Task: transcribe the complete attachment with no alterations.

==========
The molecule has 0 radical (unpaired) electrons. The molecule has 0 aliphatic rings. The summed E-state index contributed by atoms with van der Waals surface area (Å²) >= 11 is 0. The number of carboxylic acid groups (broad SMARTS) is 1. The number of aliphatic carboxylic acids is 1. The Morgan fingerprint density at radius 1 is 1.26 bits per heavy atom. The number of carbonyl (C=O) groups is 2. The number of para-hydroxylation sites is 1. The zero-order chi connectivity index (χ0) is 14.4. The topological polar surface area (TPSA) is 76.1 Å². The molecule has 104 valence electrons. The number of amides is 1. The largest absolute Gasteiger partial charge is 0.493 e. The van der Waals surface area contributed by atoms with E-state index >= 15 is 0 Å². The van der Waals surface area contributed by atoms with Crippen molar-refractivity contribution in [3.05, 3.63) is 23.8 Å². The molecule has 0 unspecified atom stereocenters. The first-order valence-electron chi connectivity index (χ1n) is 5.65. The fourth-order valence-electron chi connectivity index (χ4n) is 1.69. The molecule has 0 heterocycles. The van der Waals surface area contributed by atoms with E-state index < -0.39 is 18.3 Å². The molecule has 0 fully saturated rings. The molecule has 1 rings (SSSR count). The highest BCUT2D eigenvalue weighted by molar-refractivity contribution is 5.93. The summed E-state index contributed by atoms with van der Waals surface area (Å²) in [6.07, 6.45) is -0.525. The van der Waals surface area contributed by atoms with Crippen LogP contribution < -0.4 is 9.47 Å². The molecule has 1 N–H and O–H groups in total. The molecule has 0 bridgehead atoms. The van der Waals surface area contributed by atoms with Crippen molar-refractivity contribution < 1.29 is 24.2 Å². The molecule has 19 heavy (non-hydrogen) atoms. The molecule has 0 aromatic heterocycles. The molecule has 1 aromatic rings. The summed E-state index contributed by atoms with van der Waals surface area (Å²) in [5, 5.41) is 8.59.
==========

The molecule has 0 radical (unpaired) electrons. The molecule has 0 aliphatic rings. The summed E-state index contributed by atoms with van der Waals surface area (Å²) >= 11 is 0. The number of carboxylic acid groups (broad SMARTS) is 1. The number of aliphatic carboxylic acids is 1. The Morgan fingerprint density at radius 1 is 1.26 bits per heavy atom. The number of carbonyl (C=O) groups is 2. The number of para-hydroxylation sites is 1. The zero-order chi connectivity index (χ0) is 14.4. The topological polar surface area (TPSA) is 76.1 Å². The molecule has 104 valence electrons. The number of amides is 1. The largest absolute Gasteiger partial charge is 0.493 e. The van der Waals surface area contributed by atoms with E-state index >= 15 is 0 Å². The van der Waals surface area contributed by atoms with Crippen molar-refractivity contribution in [3.05, 3.63) is 23.8 Å². The molecule has 0 unspecified atom stereocenters. The first-order valence-electron chi connectivity index (χ1n) is 5.65. The fourth-order valence-electron chi connectivity index (χ4n) is 1.69. The molecule has 0 heterocycles. The van der Waals surface area contributed by atoms with E-state index < -0.39 is 18.3 Å². The molecule has 0 fully saturated rings. The molecule has 1 rings (SSSR count). The highest BCUT2D eigenvalue weighted by molar-refractivity contribution is 5.93. The summed E-state index contributed by atoms with van der Waals surface area (Å²) in [6.07, 6.45) is -0.525. The van der Waals surface area contributed by atoms with Crippen LogP contribution < -0.4 is 9.47 Å². The molecule has 1 N–H and O–H groups in total. The molecule has 0 bridgehead atoms. The van der Waals surface area contributed by atoms with Crippen molar-refractivity contribution < 1.29 is 24.2 Å². The molecule has 19 heavy (non-hydrogen) atoms. The molecule has 0 aromatic heterocycles. The molecule has 1 aromatic rings. The summed E-state index contributed by atoms with van der Waals surface area (Å²) in [5, 5.41) is 8.59.